Sprint Nextel Corp Chief Executive Dan Hesse is counting on Palm Inc's Pre smartphone to help the company move past criticism about its customer service and network quality.
Ahead of the device's official launch on Saturday, Sprint executives said they hoped to move beyond consumers and draw in corporate customers, banking on the strength of the Pre's physical keyboard and raft of mobile email features.
We're a very different company than we were 12 months ago, Hesse told analysts and reporters. The Pre is the coming-out party for the new Sprint, to show off the new Sprint.
Pre is also pivotal for Palm, which is looking to claw back market share lost to rivals such as the BlackBerry from Research In Motion Ltd and Apple Inc's iPhone.
Palm and Sprint warned recently they expected shortages of Pre around the launch due to stronger than expected demand. Asked when Sprint expects production to meet demand, Hesse told Reuters after the event: It's ramping up now.
Prolonged shortages would likely hurt sales, analysts have warned, noting that Apple could soon announce a new iPhone and that Sprint's top rival, Verizon Wireless, has said it will be able to offer the Pre in six months or so. Verizon Wireless is a joint venture of Verizon Communications Inc and Vodafone Group Plc.
Hesse, however, told technology website CNET News on Friday that Sprint's exclusive U.S. deal to sell Pre went beyond the end of 2009, dismissing the notion that Verizon could have the phone in just six months.
He did not provide a timeline for how long Sprint's exclusive deal would last.
Sprint held the event primarily to push Pre as a device for business customers, which heavily favor BlackBerry phones for mobile email.
Its executives said they see Pre's physical keyboard as a big plus over the iPhone, which only has virtual touchscreen keys for typing or making calls.
That seems minor at times unless you actually have to type something, said Sprint vice president for marketing Tim Donahue. As business users, we want a keyboard.
EYEING SMALL BUSINESS
A common favorite among the early adopters was the sliding keyboard. At a low-key, invitation-only event on a drizzly Friday evening in New York for loyal Sprint customers, several users got their first taste of the gadget.
The screen is amazing. The pictures are super bright and crisp and the Web browsing is like using your regular computer, gushed advertising analyst Sean Kirwin, 39. It will take a little getting used to ... Once my fingers are used to the touchscreen, then it would be a lot easier to navigate.
While some analysts see Pre as having most appeal for consumers, Hudson Square analyst Todd Rethemeier agreed the keyboard may help appeal to some executives.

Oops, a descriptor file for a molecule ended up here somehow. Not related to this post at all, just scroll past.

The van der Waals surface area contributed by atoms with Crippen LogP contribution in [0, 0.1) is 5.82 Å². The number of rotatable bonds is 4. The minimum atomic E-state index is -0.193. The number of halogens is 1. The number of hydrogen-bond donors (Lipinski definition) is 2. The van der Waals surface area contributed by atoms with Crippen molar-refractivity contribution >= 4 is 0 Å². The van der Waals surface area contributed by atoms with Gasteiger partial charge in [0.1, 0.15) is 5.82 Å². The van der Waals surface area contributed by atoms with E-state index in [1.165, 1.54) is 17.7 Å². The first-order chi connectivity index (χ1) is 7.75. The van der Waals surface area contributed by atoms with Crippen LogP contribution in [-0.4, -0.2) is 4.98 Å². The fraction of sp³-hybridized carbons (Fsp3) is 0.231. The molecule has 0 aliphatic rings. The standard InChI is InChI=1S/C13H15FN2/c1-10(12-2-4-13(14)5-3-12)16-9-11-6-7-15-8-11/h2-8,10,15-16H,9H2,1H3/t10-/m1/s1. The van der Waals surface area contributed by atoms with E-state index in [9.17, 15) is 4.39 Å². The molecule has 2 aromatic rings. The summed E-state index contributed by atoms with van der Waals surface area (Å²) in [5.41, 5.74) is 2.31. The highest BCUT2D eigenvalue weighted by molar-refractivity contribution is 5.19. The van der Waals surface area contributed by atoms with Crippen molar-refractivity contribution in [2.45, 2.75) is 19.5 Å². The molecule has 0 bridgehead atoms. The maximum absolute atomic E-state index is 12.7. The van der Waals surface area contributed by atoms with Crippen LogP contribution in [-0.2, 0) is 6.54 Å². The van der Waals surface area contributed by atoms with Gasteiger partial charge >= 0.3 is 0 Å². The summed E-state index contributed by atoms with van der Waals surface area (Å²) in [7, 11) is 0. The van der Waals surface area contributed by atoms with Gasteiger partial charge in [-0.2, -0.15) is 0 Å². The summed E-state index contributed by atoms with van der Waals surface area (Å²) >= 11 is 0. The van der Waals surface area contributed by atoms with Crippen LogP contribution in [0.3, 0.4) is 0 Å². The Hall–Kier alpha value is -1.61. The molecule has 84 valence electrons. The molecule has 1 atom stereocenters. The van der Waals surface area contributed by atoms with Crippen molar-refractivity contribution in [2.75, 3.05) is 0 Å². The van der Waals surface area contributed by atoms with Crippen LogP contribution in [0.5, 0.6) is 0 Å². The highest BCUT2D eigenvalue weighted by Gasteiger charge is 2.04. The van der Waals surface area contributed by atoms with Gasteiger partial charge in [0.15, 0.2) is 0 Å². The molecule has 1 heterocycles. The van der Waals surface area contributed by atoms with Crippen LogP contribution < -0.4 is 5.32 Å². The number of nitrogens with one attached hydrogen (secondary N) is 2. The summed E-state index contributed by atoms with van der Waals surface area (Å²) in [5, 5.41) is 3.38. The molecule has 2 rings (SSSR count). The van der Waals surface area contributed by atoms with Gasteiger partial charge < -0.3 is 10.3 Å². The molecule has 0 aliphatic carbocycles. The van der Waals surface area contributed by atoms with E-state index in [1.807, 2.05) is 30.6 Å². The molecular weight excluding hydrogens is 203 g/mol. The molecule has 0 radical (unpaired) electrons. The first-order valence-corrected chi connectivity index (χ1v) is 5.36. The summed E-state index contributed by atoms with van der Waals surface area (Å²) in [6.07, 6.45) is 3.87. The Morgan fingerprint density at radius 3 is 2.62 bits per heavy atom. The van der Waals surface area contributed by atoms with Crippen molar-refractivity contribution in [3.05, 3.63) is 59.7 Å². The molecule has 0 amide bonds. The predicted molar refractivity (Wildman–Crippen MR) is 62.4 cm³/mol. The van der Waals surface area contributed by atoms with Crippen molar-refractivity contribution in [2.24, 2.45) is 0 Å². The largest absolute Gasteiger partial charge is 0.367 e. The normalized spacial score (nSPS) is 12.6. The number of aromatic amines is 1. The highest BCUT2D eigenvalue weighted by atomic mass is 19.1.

It's a better phone for businesses than iPhone, said Rethemeier. But he said that asking a BlackBerry user to move to Pre could be a hard sell.
It will succeed best with smaller businesses and individuals, the analyst said.
It will take some time to get any enterprise traction, said Avian Securities analyst Matthew Thornton.
It does not help that Sprint is launching the phone in a difficult economy. But Paget Alves, president of Sprint's business market group, described this concern as temporary and said he is seeing signs of improvement in the current quarter after tough fourth and first quarters.
In the second quarter things are beginning to move again ... It's not for a rapid recovery, but you can see a month-over-month improvement in the number of key people acquiring wireless services or thinking about it, he said.
The funnel of business opportunities is growing. A quarter ago it was flat.
While Sprint will continue to sell BlackBerry to business clients, Alves sees Pre winning over smaller corporations and some workers at enterprises whose employees are allowed to choose the latest phone as their business device.
I wouldn't describe this as a Palm Pre versus RIM war, said Alves, whose clients make up about 19 million of Sprint's total customer base of about 49 million.
Companies realize that if you accommodate your workforce, you're better able to attract those employees who are interested in the latest gadget.
Alves said he had held a conversation on this subject, for instance, with an executive at PepsiCo Inc.
Sprint also argues that Pre's support for popular consumer services, such as social sites like Facebook, as well as business features like corporate email, will help win business users interested in marrying life and work.
We as business people also have lives and want a device to help us bridge the personal and business, Donahue said.
Sprint shares were up 8 cents or 1.6 percent at $5.11 on the New York Stock Exchange, while Palm shares were down 58 cents or 4.3 percent at $13.06 in Nasdaq trading. In early trading, Palm shares hit a new 12-month high of $14.14.
(Reporting by Sinead Carew; Editing by Edwin Chan)